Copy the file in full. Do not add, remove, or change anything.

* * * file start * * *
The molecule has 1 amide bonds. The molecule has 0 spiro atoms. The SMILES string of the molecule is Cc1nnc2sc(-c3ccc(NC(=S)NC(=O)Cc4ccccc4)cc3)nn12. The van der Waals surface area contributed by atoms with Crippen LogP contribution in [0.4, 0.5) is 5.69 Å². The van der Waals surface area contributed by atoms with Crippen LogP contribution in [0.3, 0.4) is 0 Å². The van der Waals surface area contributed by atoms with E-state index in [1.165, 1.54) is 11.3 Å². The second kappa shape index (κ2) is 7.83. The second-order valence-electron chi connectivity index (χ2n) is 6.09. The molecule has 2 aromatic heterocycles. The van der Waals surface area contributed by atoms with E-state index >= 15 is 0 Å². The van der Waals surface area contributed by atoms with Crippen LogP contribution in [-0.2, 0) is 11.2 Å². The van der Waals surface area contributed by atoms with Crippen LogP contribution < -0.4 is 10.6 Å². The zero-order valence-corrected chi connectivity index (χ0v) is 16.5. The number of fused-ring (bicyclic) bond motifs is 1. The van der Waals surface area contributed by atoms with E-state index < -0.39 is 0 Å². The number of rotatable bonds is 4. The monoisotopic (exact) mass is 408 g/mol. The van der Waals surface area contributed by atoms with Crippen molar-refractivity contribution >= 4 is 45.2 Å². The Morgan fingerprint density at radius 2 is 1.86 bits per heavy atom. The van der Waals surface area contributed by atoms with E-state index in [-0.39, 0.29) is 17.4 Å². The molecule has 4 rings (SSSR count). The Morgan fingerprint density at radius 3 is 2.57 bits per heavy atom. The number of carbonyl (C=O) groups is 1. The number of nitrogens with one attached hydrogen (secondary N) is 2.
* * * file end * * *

The molecule has 1 amide bonds. The molecule has 0 spiro atoms. The SMILES string of the molecule is Cc1nnc2sc(-c3ccc(NC(=S)NC(=O)Cc4ccccc4)cc3)nn12. The van der Waals surface area contributed by atoms with Crippen LogP contribution in [0.4, 0.5) is 5.69 Å². The van der Waals surface area contributed by atoms with Crippen LogP contribution in [0.3, 0.4) is 0 Å². The van der Waals surface area contributed by atoms with E-state index in [1.165, 1.54) is 11.3 Å². The second kappa shape index (κ2) is 7.83. The second-order valence-electron chi connectivity index (χ2n) is 6.09. The molecule has 2 aromatic heterocycles. The van der Waals surface area contributed by atoms with E-state index >= 15 is 0 Å². The van der Waals surface area contributed by atoms with Crippen LogP contribution in [-0.2, 0) is 11.2 Å². The van der Waals surface area contributed by atoms with Crippen LogP contribution < -0.4 is 10.6 Å². The zero-order valence-corrected chi connectivity index (χ0v) is 16.5. The number of fused-ring (bicyclic) bond motifs is 1. The van der Waals surface area contributed by atoms with E-state index < -0.39 is 0 Å². The number of rotatable bonds is 4. The monoisotopic (exact) mass is 408 g/mol. The van der Waals surface area contributed by atoms with Crippen molar-refractivity contribution >= 4 is 45.2 Å². The Morgan fingerprint density at radius 2 is 1.86 bits per heavy atom. The van der Waals surface area contributed by atoms with E-state index in [-0.39, 0.29) is 17.4 Å². The molecule has 4 rings (SSSR count). The Morgan fingerprint density at radius 3 is 2.57 bits per heavy atom. The number of carbonyl (C=O) groups is 1. The number of nitrogens with one attached hydrogen (secondary N) is 2.